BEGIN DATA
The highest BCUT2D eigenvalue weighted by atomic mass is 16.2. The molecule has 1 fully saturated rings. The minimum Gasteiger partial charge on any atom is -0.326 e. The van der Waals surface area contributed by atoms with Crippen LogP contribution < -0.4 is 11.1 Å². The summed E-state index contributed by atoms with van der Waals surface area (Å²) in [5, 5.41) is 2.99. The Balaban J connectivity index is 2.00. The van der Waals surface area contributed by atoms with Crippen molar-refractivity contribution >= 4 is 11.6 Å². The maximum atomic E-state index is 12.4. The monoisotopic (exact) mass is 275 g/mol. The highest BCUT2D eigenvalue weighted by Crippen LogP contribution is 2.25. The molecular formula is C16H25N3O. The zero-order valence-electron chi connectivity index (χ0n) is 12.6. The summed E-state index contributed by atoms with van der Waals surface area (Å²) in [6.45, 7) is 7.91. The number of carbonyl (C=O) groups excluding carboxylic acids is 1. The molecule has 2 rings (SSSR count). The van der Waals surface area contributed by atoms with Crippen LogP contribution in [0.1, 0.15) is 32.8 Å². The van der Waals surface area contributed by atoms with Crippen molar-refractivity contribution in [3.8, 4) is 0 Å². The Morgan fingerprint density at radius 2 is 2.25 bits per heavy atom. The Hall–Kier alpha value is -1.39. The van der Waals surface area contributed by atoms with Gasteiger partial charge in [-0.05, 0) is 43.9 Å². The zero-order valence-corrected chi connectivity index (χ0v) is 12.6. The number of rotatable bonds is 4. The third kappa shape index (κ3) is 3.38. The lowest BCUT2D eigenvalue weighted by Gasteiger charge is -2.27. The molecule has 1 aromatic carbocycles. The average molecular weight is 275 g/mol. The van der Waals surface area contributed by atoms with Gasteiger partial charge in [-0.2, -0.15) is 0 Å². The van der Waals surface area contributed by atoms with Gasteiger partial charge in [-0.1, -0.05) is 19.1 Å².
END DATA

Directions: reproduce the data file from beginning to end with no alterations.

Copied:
The highest BCUT2D eigenvalue weighted by atomic mass is 16.2. The molecule has 1 fully saturated rings. The minimum Gasteiger partial charge on any atom is -0.326 e. The van der Waals surface area contributed by atoms with Crippen LogP contribution < -0.4 is 11.1 Å². The summed E-state index contributed by atoms with van der Waals surface area (Å²) in [5, 5.41) is 2.99. The Balaban J connectivity index is 2.00. The van der Waals surface area contributed by atoms with Crippen molar-refractivity contribution >= 4 is 11.6 Å². The maximum atomic E-state index is 12.4. The monoisotopic (exact) mass is 275 g/mol. The highest BCUT2D eigenvalue weighted by Crippen LogP contribution is 2.25. The molecular formula is C16H25N3O. The zero-order valence-electron chi connectivity index (χ0n) is 12.6. The summed E-state index contributed by atoms with van der Waals surface area (Å²) in [6.45, 7) is 7.91. The number of carbonyl (C=O) groups excluding carboxylic acids is 1. The molecule has 2 rings (SSSR count). The van der Waals surface area contributed by atoms with Crippen LogP contribution in [0.1, 0.15) is 32.8 Å². The van der Waals surface area contributed by atoms with Crippen molar-refractivity contribution in [3.8, 4) is 0 Å². The Morgan fingerprint density at radius 2 is 2.25 bits per heavy atom. The Hall–Kier alpha value is -1.39. The van der Waals surface area contributed by atoms with Gasteiger partial charge in [-0.05, 0) is 43.9 Å². The zero-order valence-corrected chi connectivity index (χ0v) is 12.6. The number of rotatable bonds is 4. The third kappa shape index (κ3) is 3.38. The lowest BCUT2D eigenvalue weighted by Gasteiger charge is -2.27. The molecule has 1 aromatic carbocycles. The average molecular weight is 275 g/mol. The van der Waals surface area contributed by atoms with Gasteiger partial charge in [-0.2, -0.15) is 0 Å². The van der Waals surface area contributed by atoms with Gasteiger partial charge in [-0.1, -0.05) is 19.1 Å².